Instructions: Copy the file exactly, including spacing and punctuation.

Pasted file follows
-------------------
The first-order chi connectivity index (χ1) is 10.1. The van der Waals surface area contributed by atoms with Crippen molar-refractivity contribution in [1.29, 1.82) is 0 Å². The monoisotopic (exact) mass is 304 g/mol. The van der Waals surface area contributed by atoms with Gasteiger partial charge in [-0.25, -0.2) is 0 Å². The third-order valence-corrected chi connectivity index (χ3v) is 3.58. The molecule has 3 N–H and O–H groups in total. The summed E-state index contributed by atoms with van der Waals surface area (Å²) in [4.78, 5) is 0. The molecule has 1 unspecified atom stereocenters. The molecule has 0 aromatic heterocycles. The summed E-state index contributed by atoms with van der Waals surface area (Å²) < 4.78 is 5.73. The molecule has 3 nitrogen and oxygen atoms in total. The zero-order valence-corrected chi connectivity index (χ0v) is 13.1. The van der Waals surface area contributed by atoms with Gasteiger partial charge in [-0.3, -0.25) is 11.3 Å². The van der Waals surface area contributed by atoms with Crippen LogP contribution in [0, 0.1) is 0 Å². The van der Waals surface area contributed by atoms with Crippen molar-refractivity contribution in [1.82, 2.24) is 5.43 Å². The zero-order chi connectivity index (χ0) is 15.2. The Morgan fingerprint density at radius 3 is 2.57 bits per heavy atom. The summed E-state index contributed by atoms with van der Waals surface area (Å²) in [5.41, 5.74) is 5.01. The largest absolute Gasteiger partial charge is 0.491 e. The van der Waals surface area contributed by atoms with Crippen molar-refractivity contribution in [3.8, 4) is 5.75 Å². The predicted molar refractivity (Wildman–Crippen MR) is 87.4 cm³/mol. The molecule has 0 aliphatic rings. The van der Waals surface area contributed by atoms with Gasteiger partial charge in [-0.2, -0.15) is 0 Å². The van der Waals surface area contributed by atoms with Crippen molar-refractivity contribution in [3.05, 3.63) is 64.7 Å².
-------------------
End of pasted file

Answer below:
The first-order chi connectivity index (χ1) is 10.1. The van der Waals surface area contributed by atoms with Crippen molar-refractivity contribution in [1.29, 1.82) is 0 Å². The monoisotopic (exact) mass is 304 g/mol. The van der Waals surface area contributed by atoms with Gasteiger partial charge in [-0.25, -0.2) is 0 Å². The third-order valence-corrected chi connectivity index (χ3v) is 3.58. The molecule has 3 N–H and O–H groups in total. The summed E-state index contributed by atoms with van der Waals surface area (Å²) in [4.78, 5) is 0. The molecule has 1 unspecified atom stereocenters. The molecule has 0 aromatic heterocycles. The summed E-state index contributed by atoms with van der Waals surface area (Å²) < 4.78 is 5.73. The molecule has 3 nitrogen and oxygen atoms in total. The zero-order valence-corrected chi connectivity index (χ0v) is 13.1. The van der Waals surface area contributed by atoms with Gasteiger partial charge in [-0.3, -0.25) is 11.3 Å². The van der Waals surface area contributed by atoms with Crippen LogP contribution in [0, 0.1) is 0 Å². The van der Waals surface area contributed by atoms with Crippen molar-refractivity contribution in [1.82, 2.24) is 5.43 Å². The zero-order chi connectivity index (χ0) is 15.2. The Morgan fingerprint density at radius 3 is 2.57 bits per heavy atom. The summed E-state index contributed by atoms with van der Waals surface area (Å²) in [5.41, 5.74) is 5.01. The largest absolute Gasteiger partial charge is 0.491 e. The van der Waals surface area contributed by atoms with Crippen molar-refractivity contribution in [3.8, 4) is 5.75 Å². The predicted molar refractivity (Wildman–Crippen MR) is 87.4 cm³/mol. The molecule has 0 aliphatic rings. The van der Waals surface area contributed by atoms with Gasteiger partial charge in [-0.2, -0.15) is 0 Å². The van der Waals surface area contributed by atoms with Crippen molar-refractivity contribution in [3.05, 3.63) is 64.7 Å².